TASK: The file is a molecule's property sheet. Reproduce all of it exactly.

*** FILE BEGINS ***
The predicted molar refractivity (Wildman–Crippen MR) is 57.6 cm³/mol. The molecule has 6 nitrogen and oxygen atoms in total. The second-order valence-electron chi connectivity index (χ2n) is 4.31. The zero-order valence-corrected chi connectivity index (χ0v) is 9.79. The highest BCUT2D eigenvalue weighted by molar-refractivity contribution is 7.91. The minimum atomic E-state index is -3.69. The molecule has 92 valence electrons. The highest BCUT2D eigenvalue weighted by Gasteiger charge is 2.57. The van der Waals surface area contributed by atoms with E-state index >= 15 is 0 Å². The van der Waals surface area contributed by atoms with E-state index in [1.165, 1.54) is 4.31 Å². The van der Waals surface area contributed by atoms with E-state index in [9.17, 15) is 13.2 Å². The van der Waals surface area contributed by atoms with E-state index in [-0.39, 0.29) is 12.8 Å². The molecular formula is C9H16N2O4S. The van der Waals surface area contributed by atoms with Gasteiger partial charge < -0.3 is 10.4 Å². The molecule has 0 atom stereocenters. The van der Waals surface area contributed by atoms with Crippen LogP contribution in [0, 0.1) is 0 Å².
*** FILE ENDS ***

The predicted molar refractivity (Wildman–Crippen MR) is 57.6 cm³/mol. The molecule has 6 nitrogen and oxygen atoms in total. The second-order valence-electron chi connectivity index (χ2n) is 4.31. The zero-order valence-corrected chi connectivity index (χ0v) is 9.79. The highest BCUT2D eigenvalue weighted by molar-refractivity contribution is 7.91. The minimum atomic E-state index is -3.69. The molecule has 92 valence electrons. The highest BCUT2D eigenvalue weighted by Gasteiger charge is 2.57. The van der Waals surface area contributed by atoms with E-state index >= 15 is 0 Å². The van der Waals surface area contributed by atoms with E-state index in [1.165, 1.54) is 4.31 Å². The van der Waals surface area contributed by atoms with E-state index in [9.17, 15) is 13.2 Å². The van der Waals surface area contributed by atoms with E-state index in [-0.39, 0.29) is 12.8 Å². The molecular formula is C9H16N2O4S. The van der Waals surface area contributed by atoms with Gasteiger partial charge < -0.3 is 10.4 Å². The molecule has 0 atom stereocenters. The van der Waals surface area contributed by atoms with Crippen LogP contribution in [0, 0.1) is 0 Å².